Treating the psychosocial and emotional impact of prostate cancer

15 Jul


It doesn’t take too much reading or direct experience to realize that, to date, we haven’t been very good at meeting the needs of patients with prostate cancer — or their spouses/partners — when it comes to the sociocultural and psychological needs associated with this disorder. Here are just a few of the more obvious reasons:

  • The primary treaters of prostate cancer (urologists, radiation oncologists, and medical oncologists) have little to no training and/or experience in this field.
  • The often profound sexual side effects of treatment for prostate cancer are embarrassing for many patients and their spouses/partners, and thus difficult (and sometimes impossible)  to admit to and talk about — even to each other, let alone to a third party.
  • The ability to “perform well” sexually in a traditional sense is a defining characteristic of “being a man” in the minds of a large percentage of the world’s male population…

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Another journalist writes about HIS diagnosis with Stage IV prostate cancer

19 May

I like Scott’s writing very much, and look forward to reading more. Gutsy and courageous.


Scott Monserud is the sports editor for The Denver Post in Denver, CO. In the first of a series of articles entitled “Help, and Hope: A Cancer Journal” he writes about his own personal experience. Click here to get his tale.

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Kaiser reports on quality of life outcomes after first-line treatment for prostate cancer

8 May

As always, good information, easy to read. In my ideal world, every man dealing with prostate issues would be guided to this website


Kaiser Permanente maintains a large data registry in  order to assess the quality of outcomes over time among tens of thousands of Kaiser patients, prostate cancer patients included.

In the current study, by Chien et al., Kaiser used their prostate cancer database to assess the health-related quality of life (HRQoL) of men with prostate cancer at up to 24 months after treatment. The population included > 5,500 men newly diagnosed with prostate cancer between March 2011 and January 2014. All patients were asked to complete the Expanded Prostate Cancer Index Composite (EPIC-26) questionnaire prior to treatment, and then at 1, 3, 6, 12, 18, and 24 months after treatment through November 2014 for all methods of treatment.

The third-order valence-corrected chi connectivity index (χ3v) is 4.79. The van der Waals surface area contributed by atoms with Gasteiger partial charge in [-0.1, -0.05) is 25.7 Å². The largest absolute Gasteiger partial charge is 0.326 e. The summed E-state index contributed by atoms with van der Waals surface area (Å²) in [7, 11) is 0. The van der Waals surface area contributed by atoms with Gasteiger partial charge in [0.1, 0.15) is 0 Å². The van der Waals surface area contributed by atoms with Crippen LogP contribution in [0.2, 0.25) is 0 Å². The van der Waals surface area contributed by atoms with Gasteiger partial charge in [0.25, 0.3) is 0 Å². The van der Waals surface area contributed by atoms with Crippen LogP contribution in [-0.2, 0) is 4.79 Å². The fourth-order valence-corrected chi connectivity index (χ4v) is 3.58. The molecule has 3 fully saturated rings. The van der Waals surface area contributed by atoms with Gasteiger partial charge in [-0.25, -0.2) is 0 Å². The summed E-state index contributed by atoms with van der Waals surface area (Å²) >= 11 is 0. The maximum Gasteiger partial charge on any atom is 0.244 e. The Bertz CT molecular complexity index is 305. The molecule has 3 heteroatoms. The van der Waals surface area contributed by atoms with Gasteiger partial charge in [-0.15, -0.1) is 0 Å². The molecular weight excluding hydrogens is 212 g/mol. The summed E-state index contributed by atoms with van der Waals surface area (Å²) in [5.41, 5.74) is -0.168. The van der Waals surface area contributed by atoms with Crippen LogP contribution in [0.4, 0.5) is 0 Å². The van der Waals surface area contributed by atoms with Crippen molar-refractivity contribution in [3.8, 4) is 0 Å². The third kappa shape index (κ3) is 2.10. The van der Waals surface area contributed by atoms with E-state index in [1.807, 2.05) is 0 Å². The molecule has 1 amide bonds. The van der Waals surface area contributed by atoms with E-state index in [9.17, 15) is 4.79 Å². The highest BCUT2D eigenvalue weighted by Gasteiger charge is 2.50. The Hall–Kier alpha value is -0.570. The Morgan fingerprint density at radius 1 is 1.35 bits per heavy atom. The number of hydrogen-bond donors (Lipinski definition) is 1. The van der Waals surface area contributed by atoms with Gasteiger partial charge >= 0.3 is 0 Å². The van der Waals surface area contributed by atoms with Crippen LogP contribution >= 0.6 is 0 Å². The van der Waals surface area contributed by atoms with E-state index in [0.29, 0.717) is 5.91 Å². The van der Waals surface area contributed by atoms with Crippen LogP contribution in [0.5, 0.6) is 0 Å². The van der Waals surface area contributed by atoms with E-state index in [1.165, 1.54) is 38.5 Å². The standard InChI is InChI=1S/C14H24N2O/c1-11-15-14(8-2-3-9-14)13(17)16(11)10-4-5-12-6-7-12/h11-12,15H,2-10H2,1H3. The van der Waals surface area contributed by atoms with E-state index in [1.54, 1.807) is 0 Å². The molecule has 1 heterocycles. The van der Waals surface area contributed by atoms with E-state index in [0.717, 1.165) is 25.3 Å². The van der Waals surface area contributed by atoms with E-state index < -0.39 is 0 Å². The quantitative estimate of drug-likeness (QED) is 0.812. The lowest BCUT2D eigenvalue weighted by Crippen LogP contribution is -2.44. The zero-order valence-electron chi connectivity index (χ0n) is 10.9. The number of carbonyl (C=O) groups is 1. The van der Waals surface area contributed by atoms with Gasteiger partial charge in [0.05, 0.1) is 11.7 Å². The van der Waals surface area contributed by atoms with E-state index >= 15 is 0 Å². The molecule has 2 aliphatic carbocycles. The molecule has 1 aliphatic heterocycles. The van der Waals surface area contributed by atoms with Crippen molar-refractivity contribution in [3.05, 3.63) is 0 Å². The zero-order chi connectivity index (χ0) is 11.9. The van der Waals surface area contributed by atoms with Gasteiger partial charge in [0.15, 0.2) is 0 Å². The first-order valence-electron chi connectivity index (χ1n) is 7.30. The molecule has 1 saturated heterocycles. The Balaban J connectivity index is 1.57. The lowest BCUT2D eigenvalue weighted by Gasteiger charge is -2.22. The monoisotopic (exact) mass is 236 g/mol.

Here is what the authors report:

  • The study included 5,727 newly diagnosed patients.
  • Evaluable data were collected from
    • 3,422 patients at diagnosis and prior to treatment
    • 2,329 patients at 1 month post-treatment
    • 2,017…

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Sexual rehabilitation after surgical treatment for localized prostate cancer: nine formal recommendations

20 Mar


Two recent articles by Salonia et al. (from the Fourth International Consultation for Sexual Medicine or ICSM 2015) have provided us with a series of nine recommendations to clinicians regarding sexual rehabilitation after radical prostatectomy for localized prostate cancer.

The nine recommendations are listed below, in order:

  1. Clinicians should discuss the occurrence of post-surgical erectile dysfunction (temporary or permanent) with every candidate for radical prostatectomy.
  2. Validated instruments for assessing erectile function recovery such as the International Index of Erectile Function and Expanded Prostate Cancer Index Composite questionnaires are available to monitor recovery of erectile function after radical prostatectomy
  3. There is insufficient evidence that a specific surgical technique (open vs laparoscopic vs robot-assisted radical prostatectomy) promotes better results in postoperative recovery of erectile function.
  4. Recognized predictors of recovery of erectile function include but are not limited to younger age, preoperative erectile function, and bilateral nerve-sparing surgery.
  5. Patients should be informed about…

View original post 384 more words

Optimizing the quality of one’s sex life after prostate cancer therapy

17 Nov

Wish I had access to all of this information 10 years ago. Particularly, about using a vacuum device as a recovery technique. Had I started that earlier, maybe I wouldn’t have needed an implant. However it works well.
Communication essential, invaluable. Honesty necessary.


There’s an interesting article on the Medscape web site this month on the subject of sexual health after prostate cancer.

This relatively short article (by Kate O’Rourke) gets into the details about what men and their partners really need to be doing if they want to optimize the quality of their sex lives after a man has been treated for prostate cancer. In particular, it focuses on the fact that something like 75 percent of patients have unresolved sexual problems 5 years after diagnosis and that there are a lot of things that can be done to help with this … if the patient and/or his partner are willing and able to talk about the issue.

The ability to discuss the problem may, however, be one of the critical defining issues. The quality of a couple’s sex life is rarely defined just by the ability of the man to have…

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3 Jan

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